Should You Share Your Research on’s motto, “share research,” may sound like a godsend to scholars who want to do everything possible to make sure their work echoes far beyond the ivory tower. The pared-down social network lets users connect with colleagues, post their own publications, and track the readership of their work—all without having to dig through photographs of people’s cats and reactions to whatever is on TV. Flickr/Rob Enslin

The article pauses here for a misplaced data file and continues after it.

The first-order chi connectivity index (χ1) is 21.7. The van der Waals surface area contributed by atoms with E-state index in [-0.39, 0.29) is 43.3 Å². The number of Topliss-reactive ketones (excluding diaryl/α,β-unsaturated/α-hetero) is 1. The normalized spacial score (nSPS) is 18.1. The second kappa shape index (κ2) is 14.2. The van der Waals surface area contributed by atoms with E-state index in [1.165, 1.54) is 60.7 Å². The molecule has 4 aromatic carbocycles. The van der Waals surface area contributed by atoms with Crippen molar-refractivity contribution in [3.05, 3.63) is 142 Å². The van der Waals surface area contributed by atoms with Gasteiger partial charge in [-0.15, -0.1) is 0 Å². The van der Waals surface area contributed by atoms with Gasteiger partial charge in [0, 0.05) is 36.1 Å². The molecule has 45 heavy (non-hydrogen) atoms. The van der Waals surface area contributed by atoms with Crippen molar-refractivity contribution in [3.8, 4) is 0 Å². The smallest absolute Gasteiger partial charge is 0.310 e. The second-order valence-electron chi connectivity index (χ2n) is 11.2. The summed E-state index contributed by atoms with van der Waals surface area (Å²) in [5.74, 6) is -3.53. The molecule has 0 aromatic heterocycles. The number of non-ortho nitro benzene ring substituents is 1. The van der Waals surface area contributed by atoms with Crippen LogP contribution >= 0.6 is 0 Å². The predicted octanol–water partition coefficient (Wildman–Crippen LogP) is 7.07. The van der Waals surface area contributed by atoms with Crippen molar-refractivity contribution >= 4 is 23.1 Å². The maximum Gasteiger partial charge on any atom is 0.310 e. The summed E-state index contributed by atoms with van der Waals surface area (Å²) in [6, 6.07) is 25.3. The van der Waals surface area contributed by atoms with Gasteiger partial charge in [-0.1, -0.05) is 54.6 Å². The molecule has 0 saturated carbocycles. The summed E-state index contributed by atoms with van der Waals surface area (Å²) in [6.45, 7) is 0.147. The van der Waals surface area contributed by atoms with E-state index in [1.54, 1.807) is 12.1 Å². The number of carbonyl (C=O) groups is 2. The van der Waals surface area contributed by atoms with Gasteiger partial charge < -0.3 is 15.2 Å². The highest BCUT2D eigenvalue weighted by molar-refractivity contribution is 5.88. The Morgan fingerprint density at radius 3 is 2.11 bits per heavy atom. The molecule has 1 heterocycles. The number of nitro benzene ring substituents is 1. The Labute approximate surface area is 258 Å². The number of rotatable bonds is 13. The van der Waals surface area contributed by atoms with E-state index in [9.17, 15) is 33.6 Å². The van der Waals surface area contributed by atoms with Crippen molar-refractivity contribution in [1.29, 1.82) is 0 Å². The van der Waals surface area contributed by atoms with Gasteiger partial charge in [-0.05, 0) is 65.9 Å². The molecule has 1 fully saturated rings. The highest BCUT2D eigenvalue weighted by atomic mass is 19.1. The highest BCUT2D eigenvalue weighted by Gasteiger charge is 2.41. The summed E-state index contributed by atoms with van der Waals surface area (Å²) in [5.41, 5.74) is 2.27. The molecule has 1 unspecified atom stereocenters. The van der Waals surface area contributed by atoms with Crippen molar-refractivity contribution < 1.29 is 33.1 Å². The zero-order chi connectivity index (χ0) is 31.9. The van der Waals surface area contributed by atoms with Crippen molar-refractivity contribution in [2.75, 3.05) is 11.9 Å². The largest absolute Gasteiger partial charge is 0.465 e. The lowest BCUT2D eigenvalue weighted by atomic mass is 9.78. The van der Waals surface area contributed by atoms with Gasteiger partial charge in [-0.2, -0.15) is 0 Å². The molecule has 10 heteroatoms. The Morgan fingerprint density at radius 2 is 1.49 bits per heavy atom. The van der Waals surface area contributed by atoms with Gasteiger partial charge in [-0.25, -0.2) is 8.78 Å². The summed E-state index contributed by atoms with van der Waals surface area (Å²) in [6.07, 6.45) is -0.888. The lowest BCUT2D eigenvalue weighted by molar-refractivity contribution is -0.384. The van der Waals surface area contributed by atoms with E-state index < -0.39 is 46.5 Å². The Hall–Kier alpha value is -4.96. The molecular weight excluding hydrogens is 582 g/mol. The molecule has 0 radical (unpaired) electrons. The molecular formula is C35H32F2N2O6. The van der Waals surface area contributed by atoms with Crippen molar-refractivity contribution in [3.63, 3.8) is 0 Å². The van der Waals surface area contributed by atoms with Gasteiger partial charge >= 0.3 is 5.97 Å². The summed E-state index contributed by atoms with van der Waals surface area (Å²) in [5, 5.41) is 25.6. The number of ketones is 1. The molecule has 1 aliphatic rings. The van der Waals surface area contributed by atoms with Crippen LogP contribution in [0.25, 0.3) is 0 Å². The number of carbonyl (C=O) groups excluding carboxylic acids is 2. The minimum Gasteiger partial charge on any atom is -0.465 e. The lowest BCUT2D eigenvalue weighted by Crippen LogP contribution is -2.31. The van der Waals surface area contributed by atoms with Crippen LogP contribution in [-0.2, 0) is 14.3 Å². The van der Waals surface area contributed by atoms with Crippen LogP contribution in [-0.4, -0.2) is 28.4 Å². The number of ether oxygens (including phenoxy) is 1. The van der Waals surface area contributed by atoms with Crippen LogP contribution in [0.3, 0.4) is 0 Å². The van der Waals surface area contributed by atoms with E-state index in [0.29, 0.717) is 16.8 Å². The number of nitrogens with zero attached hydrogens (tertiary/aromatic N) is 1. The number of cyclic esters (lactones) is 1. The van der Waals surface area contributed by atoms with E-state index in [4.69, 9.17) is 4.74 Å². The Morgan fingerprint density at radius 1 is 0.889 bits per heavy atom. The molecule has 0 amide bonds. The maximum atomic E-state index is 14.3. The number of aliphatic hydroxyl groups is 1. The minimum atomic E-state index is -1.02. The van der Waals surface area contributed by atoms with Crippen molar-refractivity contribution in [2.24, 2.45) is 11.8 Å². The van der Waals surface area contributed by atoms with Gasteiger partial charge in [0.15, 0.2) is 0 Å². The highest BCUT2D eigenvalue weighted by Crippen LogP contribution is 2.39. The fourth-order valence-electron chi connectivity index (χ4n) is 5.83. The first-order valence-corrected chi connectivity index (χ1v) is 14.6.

It’s a message with resonance, as the site’s growth bears out. More than 7 million people have created academic profiles on the site, says Richard Price, the company’s founder and CEO, with more than 800,000 joining each month.

“Around 25 percent come back each month,” he says, “which is a return rate comparable to Twitter’s.”

But the appeal of that motto is precisely what worries publishers like Elsevier, the self-declared “leading provider of science and health information.” Read the rest of the article in the Chronicle of Higher Education site Vitae.

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